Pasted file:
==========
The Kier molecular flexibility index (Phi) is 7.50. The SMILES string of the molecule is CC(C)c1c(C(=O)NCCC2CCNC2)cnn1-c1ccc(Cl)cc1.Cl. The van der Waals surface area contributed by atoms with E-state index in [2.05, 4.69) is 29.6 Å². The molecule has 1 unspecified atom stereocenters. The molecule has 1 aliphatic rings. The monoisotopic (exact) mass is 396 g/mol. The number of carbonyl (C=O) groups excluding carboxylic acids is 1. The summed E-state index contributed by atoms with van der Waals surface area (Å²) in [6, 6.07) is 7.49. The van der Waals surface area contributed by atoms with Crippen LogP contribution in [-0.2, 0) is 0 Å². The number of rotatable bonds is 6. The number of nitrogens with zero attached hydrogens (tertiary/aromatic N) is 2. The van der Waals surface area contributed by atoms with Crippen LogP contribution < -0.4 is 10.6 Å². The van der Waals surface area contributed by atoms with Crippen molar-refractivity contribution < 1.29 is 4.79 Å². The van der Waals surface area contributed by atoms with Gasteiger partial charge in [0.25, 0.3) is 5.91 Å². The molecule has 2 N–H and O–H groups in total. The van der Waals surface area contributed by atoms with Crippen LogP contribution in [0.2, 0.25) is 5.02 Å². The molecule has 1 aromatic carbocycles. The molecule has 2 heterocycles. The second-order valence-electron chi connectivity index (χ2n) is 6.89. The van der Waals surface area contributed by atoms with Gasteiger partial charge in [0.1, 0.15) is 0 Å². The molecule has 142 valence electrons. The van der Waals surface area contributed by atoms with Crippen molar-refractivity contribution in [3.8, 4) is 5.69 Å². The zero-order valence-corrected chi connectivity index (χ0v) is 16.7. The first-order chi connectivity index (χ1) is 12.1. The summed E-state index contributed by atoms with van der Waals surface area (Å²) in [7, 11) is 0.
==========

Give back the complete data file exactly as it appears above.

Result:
The Kier molecular flexibility index (Phi) is 7.50. The SMILES string of the molecule is CC(C)c1c(C(=O)NCCC2CCNC2)cnn1-c1ccc(Cl)cc1.Cl. The van der Waals surface area contributed by atoms with E-state index in [2.05, 4.69) is 29.6 Å². The molecule has 1 unspecified atom stereocenters. The molecule has 1 aliphatic rings. The monoisotopic (exact) mass is 396 g/mol. The number of carbonyl (C=O) groups excluding carboxylic acids is 1. The summed E-state index contributed by atoms with van der Waals surface area (Å²) in [6, 6.07) is 7.49. The van der Waals surface area contributed by atoms with Crippen LogP contribution in [-0.2, 0) is 0 Å². The number of rotatable bonds is 6. The number of nitrogens with zero attached hydrogens (tertiary/aromatic N) is 2. The van der Waals surface area contributed by atoms with Crippen LogP contribution < -0.4 is 10.6 Å². The van der Waals surface area contributed by atoms with Crippen molar-refractivity contribution < 1.29 is 4.79 Å². The van der Waals surface area contributed by atoms with Gasteiger partial charge in [0.25, 0.3) is 5.91 Å². The molecule has 2 N–H and O–H groups in total. The van der Waals surface area contributed by atoms with Crippen LogP contribution in [0.2, 0.25) is 5.02 Å². The molecule has 1 aromatic carbocycles. The molecule has 2 heterocycles. The second-order valence-electron chi connectivity index (χ2n) is 6.89. The van der Waals surface area contributed by atoms with Gasteiger partial charge in [0.1, 0.15) is 0 Å². The molecule has 142 valence electrons. The van der Waals surface area contributed by atoms with Crippen molar-refractivity contribution in [3.8, 4) is 5.69 Å². The zero-order valence-corrected chi connectivity index (χ0v) is 16.7. The first-order chi connectivity index (χ1) is 12.1. The summed E-state index contributed by atoms with van der Waals surface area (Å²) in [7, 11) is 0.